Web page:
Lightning strike burns down oldest home in Mississippi community. House witnessed more than 130 years of town’s history.
Published 1:47 pm Thursday, July 14, 2022
The oldest home in Bassfield, the Bobby Garraway home, was struck by lightning and deemed a total loss.
A family passing through from Hattiesburg noticed the flames and called for help the afternoon of July 4.
Jefferson Davis County Economic Development Director Gary Bass was leasing the home and had recently renovated it to use for a bed and breakfast, office and railroad museum.
Garraway’s daughters reached out to Bass after hearing he might be interested in using the home.
“They were so happy and really wanted it to continue to be an icon and do something positive for the community,” said Bass. He had conducted EDD meetings in the home as well as several medical marijuana meetings.
According to Bass, the home was built in the late 1890s and was the home that Bobby Garrawy was born and died in.
Garraway was the Mayor of Lumberton before coming back home and serving as the town attorney for Bassfield prior to his death in 2013.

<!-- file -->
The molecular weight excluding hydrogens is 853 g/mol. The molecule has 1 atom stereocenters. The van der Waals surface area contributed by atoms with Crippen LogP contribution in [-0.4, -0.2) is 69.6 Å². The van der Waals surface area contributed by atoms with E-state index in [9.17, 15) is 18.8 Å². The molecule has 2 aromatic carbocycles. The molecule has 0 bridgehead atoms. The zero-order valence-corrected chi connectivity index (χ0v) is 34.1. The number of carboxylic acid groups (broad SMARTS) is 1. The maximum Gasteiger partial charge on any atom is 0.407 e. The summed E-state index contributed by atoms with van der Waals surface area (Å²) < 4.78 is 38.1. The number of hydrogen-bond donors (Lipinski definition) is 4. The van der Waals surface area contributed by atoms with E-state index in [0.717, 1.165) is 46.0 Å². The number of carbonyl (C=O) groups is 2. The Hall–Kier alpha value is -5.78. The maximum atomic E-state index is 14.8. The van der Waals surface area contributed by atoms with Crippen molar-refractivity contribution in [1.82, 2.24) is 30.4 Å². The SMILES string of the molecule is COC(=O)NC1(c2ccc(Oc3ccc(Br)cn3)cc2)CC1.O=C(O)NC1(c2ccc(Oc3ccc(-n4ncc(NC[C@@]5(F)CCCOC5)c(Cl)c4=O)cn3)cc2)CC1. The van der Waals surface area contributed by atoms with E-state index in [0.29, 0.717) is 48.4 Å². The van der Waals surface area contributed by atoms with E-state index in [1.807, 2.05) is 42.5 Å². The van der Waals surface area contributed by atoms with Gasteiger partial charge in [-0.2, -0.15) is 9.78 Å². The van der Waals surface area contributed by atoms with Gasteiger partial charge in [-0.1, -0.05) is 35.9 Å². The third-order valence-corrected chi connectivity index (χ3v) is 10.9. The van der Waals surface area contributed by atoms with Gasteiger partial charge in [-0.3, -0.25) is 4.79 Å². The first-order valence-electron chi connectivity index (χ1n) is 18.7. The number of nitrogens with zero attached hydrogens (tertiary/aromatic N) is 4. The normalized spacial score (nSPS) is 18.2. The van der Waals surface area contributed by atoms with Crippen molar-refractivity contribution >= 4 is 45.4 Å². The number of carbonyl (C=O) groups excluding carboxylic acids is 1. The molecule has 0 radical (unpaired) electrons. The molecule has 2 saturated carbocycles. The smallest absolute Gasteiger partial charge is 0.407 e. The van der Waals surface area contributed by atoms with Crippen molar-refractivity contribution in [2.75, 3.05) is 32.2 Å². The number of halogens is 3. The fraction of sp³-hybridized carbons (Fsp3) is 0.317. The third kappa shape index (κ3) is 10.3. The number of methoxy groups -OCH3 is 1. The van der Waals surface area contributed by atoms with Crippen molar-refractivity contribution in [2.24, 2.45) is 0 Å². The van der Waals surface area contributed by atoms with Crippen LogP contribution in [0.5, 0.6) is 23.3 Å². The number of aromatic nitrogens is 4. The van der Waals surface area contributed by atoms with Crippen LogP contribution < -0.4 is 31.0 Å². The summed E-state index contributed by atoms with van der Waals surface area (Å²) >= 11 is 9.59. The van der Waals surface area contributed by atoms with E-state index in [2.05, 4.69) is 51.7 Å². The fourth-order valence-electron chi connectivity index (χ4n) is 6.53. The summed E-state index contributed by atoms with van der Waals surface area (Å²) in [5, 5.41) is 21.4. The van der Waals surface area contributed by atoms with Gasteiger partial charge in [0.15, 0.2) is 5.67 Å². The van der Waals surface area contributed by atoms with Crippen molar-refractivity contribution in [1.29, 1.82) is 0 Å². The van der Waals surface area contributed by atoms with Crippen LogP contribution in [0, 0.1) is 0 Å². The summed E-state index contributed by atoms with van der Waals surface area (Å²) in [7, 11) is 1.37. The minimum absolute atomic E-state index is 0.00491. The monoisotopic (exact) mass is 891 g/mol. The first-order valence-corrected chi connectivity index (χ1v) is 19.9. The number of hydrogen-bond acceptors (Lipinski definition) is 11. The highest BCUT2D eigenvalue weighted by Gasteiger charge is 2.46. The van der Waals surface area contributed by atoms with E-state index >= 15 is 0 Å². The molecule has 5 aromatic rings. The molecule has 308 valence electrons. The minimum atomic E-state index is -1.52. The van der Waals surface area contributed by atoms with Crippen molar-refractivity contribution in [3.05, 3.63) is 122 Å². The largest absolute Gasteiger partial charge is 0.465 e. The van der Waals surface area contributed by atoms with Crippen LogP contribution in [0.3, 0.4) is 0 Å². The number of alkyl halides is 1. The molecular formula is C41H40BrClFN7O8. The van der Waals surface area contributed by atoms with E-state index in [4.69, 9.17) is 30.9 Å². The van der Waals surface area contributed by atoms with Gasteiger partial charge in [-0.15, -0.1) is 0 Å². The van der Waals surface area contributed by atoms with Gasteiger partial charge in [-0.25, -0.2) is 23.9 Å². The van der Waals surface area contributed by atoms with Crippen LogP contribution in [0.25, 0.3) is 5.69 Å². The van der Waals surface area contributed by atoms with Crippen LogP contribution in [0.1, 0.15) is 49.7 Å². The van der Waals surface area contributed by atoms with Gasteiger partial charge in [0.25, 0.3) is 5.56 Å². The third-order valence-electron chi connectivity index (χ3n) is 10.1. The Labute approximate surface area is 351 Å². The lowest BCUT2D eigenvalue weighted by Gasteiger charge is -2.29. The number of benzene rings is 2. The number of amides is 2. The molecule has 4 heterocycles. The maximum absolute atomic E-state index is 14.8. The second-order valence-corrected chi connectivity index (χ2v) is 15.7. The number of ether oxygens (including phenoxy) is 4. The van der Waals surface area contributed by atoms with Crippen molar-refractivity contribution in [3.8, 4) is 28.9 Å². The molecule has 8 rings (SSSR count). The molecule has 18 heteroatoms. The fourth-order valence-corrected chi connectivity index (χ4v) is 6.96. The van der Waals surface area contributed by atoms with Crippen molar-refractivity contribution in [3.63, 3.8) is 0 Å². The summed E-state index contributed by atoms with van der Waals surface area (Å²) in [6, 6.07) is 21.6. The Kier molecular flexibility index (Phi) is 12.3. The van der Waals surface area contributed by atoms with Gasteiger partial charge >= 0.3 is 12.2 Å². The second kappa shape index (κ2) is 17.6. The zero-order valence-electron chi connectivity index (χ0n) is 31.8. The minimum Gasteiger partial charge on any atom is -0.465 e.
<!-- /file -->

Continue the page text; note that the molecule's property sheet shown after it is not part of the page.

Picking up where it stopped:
Garraway was instrumental in the formation of the Longleaf Rails to Trails which follows the footprints of the former Mississippi Central Railroad tracks that bead through the heart of town.
Garraway stated in hisblog online, “A lot of my education was obtained on the front porch of the only house I lived in until I was grown. Every night our entire family would sit on the porch and discuss various things including the progress being made by our soldiers in WWII. At 10:03 p.m. train 51 would pass our house west bound. This would end our discussions for the day.”
More Bassfield and railroad history can be found in his blog at bjgarraway.blogspot.com.